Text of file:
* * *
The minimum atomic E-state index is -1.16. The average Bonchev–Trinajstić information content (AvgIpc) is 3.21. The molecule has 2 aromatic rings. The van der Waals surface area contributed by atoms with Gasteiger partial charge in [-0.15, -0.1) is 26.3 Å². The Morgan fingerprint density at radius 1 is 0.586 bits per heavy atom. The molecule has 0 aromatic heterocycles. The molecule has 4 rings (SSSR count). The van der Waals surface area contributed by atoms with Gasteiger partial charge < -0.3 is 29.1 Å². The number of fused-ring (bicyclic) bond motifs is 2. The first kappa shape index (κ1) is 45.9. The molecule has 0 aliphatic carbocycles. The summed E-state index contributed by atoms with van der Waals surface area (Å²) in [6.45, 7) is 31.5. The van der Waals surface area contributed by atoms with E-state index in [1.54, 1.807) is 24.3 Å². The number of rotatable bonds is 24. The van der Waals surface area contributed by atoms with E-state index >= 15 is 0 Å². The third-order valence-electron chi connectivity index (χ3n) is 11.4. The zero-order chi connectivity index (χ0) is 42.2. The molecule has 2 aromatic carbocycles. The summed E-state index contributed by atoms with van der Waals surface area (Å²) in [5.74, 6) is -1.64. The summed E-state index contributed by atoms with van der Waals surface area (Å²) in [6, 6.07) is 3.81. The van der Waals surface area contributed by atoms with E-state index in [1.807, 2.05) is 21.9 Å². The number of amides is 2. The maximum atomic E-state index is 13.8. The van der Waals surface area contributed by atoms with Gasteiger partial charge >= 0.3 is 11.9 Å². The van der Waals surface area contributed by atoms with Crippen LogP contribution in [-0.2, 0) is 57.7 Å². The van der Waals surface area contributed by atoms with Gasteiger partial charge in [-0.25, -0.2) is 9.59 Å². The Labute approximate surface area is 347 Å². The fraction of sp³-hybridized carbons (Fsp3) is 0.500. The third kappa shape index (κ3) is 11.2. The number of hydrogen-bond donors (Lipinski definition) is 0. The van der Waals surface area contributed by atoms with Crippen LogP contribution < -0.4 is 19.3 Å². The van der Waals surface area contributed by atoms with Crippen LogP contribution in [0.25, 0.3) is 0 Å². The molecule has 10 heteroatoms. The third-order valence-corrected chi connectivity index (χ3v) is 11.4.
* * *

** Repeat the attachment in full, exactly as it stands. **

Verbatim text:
The minimum atomic E-state index is -1.16. The average Bonchev–Trinajstić information content (AvgIpc) is 3.21. The molecule has 2 aromatic rings. The van der Waals surface area contributed by atoms with Gasteiger partial charge in [-0.15, -0.1) is 26.3 Å². The Morgan fingerprint density at radius 1 is 0.586 bits per heavy atom. The molecule has 0 aromatic heterocycles. The molecule has 4 rings (SSSR count). The van der Waals surface area contributed by atoms with Gasteiger partial charge < -0.3 is 29.1 Å². The number of fused-ring (bicyclic) bond motifs is 2. The first kappa shape index (κ1) is 45.9. The molecule has 0 aliphatic carbocycles. The summed E-state index contributed by atoms with van der Waals surface area (Å²) in [6.45, 7) is 31.5. The van der Waals surface area contributed by atoms with E-state index in [1.54, 1.807) is 24.3 Å². The number of rotatable bonds is 24. The van der Waals surface area contributed by atoms with E-state index >= 15 is 0 Å². The third-order valence-electron chi connectivity index (χ3n) is 11.4. The zero-order chi connectivity index (χ0) is 42.2. The molecule has 2 aromatic carbocycles. The summed E-state index contributed by atoms with van der Waals surface area (Å²) in [5.74, 6) is -1.64. The summed E-state index contributed by atoms with van der Waals surface area (Å²) in [6, 6.07) is 3.81. The van der Waals surface area contributed by atoms with E-state index in [1.807, 2.05) is 21.9 Å². The number of amides is 2. The maximum atomic E-state index is 13.8. The van der Waals surface area contributed by atoms with Gasteiger partial charge >= 0.3 is 11.9 Å². The van der Waals surface area contributed by atoms with Crippen LogP contribution in [-0.2, 0) is 57.7 Å². The van der Waals surface area contributed by atoms with Gasteiger partial charge in [-0.25, -0.2) is 9.59 Å². The Labute approximate surface area is 347 Å². The fraction of sp³-hybridized carbons (Fsp3) is 0.500. The third kappa shape index (κ3) is 11.2. The number of hydrogen-bond donors (Lipinski definition) is 0. The van der Waals surface area contributed by atoms with Crippen LogP contribution < -0.4 is 19.3 Å². The van der Waals surface area contributed by atoms with Crippen LogP contribution in [0.25, 0.3) is 0 Å². The molecule has 10 heteroatoms. The third-order valence-corrected chi connectivity index (χ3v) is 11.4.